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WARPLANE: A Century of Military Aviation Advances
Parts One and Two: Wednesday, November 8th, 9-11pm   |   Parts Three and Four: Wednesday, November 15, 9-11pm

The Warplanes That Changed The World

General Atomics RQ-1/RQ9 Predator
Type: Multi-Role UAV (Unmanned Aerial Vehicle)
Crew: none (one ground operator)
Length: 26 feet 8 inches
Wingspan: 41 feet 8 inches
Range: 454 miles
Maximum Speed: 135 mph
Ceiling: 25,000 feet
Armament: Can carry two Hellfire air-to-ground missiles or Stinger anti-aircraft missiles
Dates in Service: 1995-Present

Northrop Grumman RQ-4 Global Hawk
Type: Strategic Reconnaissance UAV (Unmanned Aerial Vehicle)
Crew: None
Length: 44 feet 5 inches
Wingspan: 116 feet 2 inches
Endurance: 34 hours
Maximum Speed: roughly 400 mph
Ceiling: 65,000 feet
Armament: None
Dates in Service: 2001-present

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Although two very different planes designed for very different purposes, the Predator and Global Hawk share one noteworthy feature -- neither carries a pilot.

"Predator" is actually a name that refers to a complete system, not just a plane. The aircraft component of the system is a MALE (Medium-Altitude, Long-Endurance) UAV (Umanned Aerial Vehicle) that is intended for battlefield surveillance, and can "loiter" over a combat area for hours at a time. It has also been modified to carry two Hellfire air-to-ground missiles, and the CIA has used it in a number of attacks against "high-value" terrorist targets. The plane is controlled by the rest of the Predator system -- a ground operator using a satellite link. During their extensive use In Afghanistan and Iraq, Predators in the Middle East are actually flown by pilots stationed at two USAF bases in Nevada.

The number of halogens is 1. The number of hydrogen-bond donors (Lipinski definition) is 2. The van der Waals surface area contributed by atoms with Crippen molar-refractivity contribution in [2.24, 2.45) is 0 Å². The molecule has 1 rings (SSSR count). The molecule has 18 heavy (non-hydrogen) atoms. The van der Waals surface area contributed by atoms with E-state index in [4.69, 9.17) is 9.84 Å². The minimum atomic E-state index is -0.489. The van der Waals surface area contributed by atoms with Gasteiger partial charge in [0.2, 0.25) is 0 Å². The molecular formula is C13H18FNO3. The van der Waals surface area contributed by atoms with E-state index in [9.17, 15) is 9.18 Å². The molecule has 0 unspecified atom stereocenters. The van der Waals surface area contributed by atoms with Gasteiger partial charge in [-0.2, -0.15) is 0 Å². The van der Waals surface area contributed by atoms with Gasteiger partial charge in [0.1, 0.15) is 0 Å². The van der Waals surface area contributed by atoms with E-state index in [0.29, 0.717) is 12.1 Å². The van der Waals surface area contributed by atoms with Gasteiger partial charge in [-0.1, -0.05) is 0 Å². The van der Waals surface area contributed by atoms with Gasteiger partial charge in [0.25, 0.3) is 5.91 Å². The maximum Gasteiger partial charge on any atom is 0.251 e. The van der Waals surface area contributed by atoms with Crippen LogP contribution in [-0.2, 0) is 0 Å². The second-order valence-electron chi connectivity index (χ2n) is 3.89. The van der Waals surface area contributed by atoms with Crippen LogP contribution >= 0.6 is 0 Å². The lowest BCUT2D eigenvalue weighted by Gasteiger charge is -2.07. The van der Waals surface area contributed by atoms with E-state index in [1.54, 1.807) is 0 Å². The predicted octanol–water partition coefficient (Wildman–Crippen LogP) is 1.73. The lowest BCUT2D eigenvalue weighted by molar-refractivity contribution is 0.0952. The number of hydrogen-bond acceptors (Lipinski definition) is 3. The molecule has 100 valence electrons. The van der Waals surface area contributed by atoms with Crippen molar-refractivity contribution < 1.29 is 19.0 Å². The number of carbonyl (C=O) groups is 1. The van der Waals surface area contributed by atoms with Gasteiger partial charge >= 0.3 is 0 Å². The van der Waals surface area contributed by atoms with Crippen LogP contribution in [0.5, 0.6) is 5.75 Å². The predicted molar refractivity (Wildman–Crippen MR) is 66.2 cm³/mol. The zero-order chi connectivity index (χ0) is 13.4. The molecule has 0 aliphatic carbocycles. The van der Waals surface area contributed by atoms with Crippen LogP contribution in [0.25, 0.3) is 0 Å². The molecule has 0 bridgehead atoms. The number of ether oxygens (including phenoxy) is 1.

In contrast to the Predator, the Global Hawk is a spiritual successor to the U-2 -- a very large, long-range, high-flying strategic reconnaissance aircraft packed with sophisticated sensors. Global Hawk is designed to keep tabs on thousands of miles of ground activity, sending data back to earth via satellite link. And, unlike the Predator, which is operated by remote control, the Global Hawk is almost entirely autonomous, navigating with the Global Positioning System (GPS) and able to fly pre-programmed missions without any human involvement.

Global Hawks are operated by both the Air Force and the Navy (NASA plans to use them as well). A prototype of Global Hawk was used during the 2001 campaign in Afghanistan, and the aircraft featured prominently in the invasion of Iraq as well -- where they suffered heavy losses to accidents, but proved valuable for identifying targets even during heavy sandstorms. In April 2003, the Global Hawk became the first unmanned airplane authorized by the FAA to travel in civilian airspace.

Together, these two very different aircraft represent the future of military aviation.